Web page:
The author got me a copy of this book last year because I had heard so many wonderful things about it. True crime has always fascinated me. Perhaps because I am interested in what motivates people to act as they do. I had planned to read it right away, but then my life got more chaotic than a cat dropped into the middle of a dog show.
COVER: Spot on. A ripped from the headlines story, this cover gives the appearance of a ripped newspaper. The suspects' faces behind blood red splashed across the front and the entire back cover is just what I would expect.
FIRST CHAPTER: Dead Reckoning opens with family and friends of the Hawkses believing something must be wrong. The happy retired couple who were selling their boat so they could spend more time with their family, had not been in touch. Phone calls went right to voice mail. Emails remained unanswered. By November 23rd, family and friends began investigating.
Elsewhere, Betty Jarvi ponders her son's murder. She had not heard about the disappearance of Tom and Jackie Hawks, but her family's lives were on a collision course with the Hawkses' that she could never have imagined.
KEEP READING: Definitely. As I said in the beginning, I am fascinated by true crimes. Rother opens with a prologue that introduces some of the people the reader will learn about in the rest of the book. It breaks my one-page prologue rule, but I have to admit I couldn't stop reading it. By the time I got to Chapter One, I had a glimpse into what would unfold later.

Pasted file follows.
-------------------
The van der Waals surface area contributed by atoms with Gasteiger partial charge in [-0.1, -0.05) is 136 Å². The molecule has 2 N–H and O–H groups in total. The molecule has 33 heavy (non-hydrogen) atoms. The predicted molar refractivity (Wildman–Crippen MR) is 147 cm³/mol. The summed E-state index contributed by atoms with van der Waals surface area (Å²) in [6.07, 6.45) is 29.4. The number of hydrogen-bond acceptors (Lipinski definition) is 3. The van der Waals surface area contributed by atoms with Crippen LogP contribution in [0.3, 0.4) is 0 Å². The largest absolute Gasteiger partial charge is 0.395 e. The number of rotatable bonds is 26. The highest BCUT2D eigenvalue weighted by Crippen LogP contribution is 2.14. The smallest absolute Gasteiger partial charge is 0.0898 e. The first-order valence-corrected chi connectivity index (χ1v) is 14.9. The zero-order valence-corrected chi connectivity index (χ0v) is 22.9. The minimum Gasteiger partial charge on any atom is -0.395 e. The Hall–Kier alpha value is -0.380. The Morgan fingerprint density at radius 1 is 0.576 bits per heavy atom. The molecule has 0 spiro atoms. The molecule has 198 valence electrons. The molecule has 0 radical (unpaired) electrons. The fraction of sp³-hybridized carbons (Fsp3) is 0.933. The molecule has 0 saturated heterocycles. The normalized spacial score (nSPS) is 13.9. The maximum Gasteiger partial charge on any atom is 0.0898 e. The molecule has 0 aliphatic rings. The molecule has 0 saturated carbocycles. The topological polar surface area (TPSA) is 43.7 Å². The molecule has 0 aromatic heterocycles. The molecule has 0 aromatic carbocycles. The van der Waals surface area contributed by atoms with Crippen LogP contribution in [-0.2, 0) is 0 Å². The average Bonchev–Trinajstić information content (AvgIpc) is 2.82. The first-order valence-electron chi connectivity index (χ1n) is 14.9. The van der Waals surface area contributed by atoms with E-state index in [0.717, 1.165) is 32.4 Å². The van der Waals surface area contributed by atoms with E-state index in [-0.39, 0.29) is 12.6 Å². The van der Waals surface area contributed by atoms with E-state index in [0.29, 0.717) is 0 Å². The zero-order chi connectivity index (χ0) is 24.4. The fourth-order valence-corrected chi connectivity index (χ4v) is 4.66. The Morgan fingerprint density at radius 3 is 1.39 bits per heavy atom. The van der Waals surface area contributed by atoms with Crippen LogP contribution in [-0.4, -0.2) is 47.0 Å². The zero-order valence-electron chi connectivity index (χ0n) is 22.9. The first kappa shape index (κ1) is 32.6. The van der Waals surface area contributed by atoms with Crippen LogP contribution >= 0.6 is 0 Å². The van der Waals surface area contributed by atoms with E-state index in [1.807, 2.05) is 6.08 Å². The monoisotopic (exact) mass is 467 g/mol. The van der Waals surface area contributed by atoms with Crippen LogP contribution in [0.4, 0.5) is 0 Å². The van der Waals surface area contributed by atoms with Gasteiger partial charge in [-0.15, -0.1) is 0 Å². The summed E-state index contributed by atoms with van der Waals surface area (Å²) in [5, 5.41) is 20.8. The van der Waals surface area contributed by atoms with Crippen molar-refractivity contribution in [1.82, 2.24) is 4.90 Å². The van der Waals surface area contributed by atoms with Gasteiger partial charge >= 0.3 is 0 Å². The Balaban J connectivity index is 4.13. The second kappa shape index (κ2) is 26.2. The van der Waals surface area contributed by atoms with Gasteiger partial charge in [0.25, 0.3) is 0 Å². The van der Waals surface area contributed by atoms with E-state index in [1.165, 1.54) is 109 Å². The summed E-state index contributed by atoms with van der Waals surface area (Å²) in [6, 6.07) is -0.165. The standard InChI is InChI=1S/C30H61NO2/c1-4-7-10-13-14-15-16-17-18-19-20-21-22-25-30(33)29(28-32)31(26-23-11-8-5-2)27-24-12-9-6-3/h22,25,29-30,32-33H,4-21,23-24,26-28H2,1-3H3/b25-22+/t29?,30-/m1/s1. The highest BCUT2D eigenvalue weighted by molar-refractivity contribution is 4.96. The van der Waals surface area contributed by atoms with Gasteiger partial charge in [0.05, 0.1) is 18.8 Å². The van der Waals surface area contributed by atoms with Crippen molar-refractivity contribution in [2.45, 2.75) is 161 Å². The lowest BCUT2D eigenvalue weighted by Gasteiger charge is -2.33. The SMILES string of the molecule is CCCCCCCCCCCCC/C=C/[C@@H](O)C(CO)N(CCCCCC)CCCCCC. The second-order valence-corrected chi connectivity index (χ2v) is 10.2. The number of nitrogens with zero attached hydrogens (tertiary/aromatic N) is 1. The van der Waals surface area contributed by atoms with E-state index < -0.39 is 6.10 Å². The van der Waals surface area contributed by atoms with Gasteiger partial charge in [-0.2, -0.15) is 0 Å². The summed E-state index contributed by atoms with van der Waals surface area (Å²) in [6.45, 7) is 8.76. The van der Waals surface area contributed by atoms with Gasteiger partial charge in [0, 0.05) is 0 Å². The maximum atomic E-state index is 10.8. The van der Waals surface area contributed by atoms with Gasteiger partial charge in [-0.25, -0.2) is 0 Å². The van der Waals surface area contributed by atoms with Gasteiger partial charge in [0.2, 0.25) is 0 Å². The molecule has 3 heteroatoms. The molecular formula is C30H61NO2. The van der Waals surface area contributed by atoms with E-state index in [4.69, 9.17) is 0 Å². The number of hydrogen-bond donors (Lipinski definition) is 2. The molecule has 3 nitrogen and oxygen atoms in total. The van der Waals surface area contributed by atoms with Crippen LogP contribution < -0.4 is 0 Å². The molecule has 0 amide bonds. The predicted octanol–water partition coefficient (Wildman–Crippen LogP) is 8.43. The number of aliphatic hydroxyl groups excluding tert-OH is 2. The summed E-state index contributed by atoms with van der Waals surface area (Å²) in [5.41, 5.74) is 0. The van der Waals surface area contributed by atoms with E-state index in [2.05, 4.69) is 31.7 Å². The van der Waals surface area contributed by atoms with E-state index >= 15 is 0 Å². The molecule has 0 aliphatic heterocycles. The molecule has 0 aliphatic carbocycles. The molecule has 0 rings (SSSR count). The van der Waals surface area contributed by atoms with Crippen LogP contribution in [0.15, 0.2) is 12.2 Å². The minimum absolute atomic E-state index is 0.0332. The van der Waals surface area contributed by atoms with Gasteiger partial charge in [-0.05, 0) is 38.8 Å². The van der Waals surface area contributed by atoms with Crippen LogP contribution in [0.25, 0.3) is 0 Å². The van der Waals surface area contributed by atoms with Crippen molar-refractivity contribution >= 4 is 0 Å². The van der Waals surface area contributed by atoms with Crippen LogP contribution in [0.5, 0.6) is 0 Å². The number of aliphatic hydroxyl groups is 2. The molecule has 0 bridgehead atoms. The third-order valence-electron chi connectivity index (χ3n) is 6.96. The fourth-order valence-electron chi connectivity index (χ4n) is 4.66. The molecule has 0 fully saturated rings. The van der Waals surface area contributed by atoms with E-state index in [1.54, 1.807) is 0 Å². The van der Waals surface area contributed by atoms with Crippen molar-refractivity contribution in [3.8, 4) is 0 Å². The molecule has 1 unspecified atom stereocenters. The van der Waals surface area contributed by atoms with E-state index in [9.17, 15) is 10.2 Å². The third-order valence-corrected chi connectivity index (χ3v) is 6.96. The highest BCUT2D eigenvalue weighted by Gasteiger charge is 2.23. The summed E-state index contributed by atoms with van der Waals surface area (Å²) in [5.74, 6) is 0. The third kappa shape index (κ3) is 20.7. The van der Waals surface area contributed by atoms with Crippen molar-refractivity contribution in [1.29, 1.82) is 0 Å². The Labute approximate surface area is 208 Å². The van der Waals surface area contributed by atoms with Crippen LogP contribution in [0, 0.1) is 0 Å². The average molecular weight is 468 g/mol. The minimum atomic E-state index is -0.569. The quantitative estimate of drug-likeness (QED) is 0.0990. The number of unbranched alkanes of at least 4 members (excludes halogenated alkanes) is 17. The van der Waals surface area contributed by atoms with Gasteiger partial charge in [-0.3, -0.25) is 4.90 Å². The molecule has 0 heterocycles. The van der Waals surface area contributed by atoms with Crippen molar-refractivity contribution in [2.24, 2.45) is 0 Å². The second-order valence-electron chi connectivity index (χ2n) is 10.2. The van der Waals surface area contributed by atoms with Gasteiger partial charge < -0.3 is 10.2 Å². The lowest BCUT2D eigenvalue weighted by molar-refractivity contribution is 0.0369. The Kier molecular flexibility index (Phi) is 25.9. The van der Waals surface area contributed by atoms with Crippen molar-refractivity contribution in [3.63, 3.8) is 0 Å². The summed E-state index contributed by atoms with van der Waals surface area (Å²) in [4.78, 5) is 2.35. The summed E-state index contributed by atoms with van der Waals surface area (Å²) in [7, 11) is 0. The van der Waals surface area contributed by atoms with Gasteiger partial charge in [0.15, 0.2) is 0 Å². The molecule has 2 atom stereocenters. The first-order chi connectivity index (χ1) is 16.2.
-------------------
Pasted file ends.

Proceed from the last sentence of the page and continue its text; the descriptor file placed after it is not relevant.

Rother made a wise choice in starting the book out with the family and friends who are impacted by the deaths of the Hawkses and JP Jarvi. This makes the story very personal and encourages sympathy from the reader. You get a basic amount of information on other members of the Hawkses' family and friends. The reader is also privy to how JP Jarvi was killed--not all the details, but enough to get you invested in the story.
I hope I can make room for this one in my schedule soon. I have 20 printed books I have agreed to review, so I am going in order as to how they came in. In between those are 31 books on my Kindle that need to be read. I'm not taking on any more titles until I am under 10 books total. Wish me luck!
Paperback: 416 pages
Publisher: Kensington Publishing Corporation; 1 edition (February 1, 2011)
Also available for Kindle
The publisher sent me a free paperback copy of this book in exchange for my honest opinion. A full review will follow. I have received no monetary compensation for this review.